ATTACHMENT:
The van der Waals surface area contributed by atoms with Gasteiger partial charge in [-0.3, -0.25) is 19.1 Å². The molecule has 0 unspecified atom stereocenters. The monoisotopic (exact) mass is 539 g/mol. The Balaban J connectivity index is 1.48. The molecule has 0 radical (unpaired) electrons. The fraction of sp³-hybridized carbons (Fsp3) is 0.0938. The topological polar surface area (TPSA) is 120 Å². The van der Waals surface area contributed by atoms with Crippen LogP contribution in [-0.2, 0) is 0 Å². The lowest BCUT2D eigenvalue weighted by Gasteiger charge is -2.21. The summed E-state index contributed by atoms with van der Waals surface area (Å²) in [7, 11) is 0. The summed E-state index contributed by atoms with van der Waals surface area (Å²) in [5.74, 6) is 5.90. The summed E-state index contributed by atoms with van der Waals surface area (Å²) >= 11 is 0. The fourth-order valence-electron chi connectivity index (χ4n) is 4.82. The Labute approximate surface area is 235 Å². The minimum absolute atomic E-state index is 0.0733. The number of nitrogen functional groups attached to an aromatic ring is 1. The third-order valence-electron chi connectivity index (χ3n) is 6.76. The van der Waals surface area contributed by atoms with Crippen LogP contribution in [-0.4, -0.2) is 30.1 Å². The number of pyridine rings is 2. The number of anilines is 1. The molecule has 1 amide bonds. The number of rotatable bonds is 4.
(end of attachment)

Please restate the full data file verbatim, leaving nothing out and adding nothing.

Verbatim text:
The van der Waals surface area contributed by atoms with Gasteiger partial charge in [-0.3, -0.25) is 19.1 Å². The molecule has 0 unspecified atom stereocenters. The monoisotopic (exact) mass is 539 g/mol. The Balaban J connectivity index is 1.48. The molecule has 0 radical (unpaired) electrons. The fraction of sp³-hybridized carbons (Fsp3) is 0.0938. The topological polar surface area (TPSA) is 120 Å². The van der Waals surface area contributed by atoms with Crippen LogP contribution in [-0.2, 0) is 0 Å². The lowest BCUT2D eigenvalue weighted by Gasteiger charge is -2.21. The summed E-state index contributed by atoms with van der Waals surface area (Å²) in [7, 11) is 0. The summed E-state index contributed by atoms with van der Waals surface area (Å²) in [5.74, 6) is 5.90. The summed E-state index contributed by atoms with van der Waals surface area (Å²) >= 11 is 0. The fourth-order valence-electron chi connectivity index (χ4n) is 4.82. The Labute approximate surface area is 235 Å². The minimum absolute atomic E-state index is 0.0733. The number of nitrogen functional groups attached to an aromatic ring is 1. The third-order valence-electron chi connectivity index (χ3n) is 6.76. The van der Waals surface area contributed by atoms with Crippen LogP contribution in [-0.4, -0.2) is 30.1 Å². The number of pyridine rings is 2. The number of anilines is 1. The molecule has 1 amide bonds. The number of rotatable bonds is 4.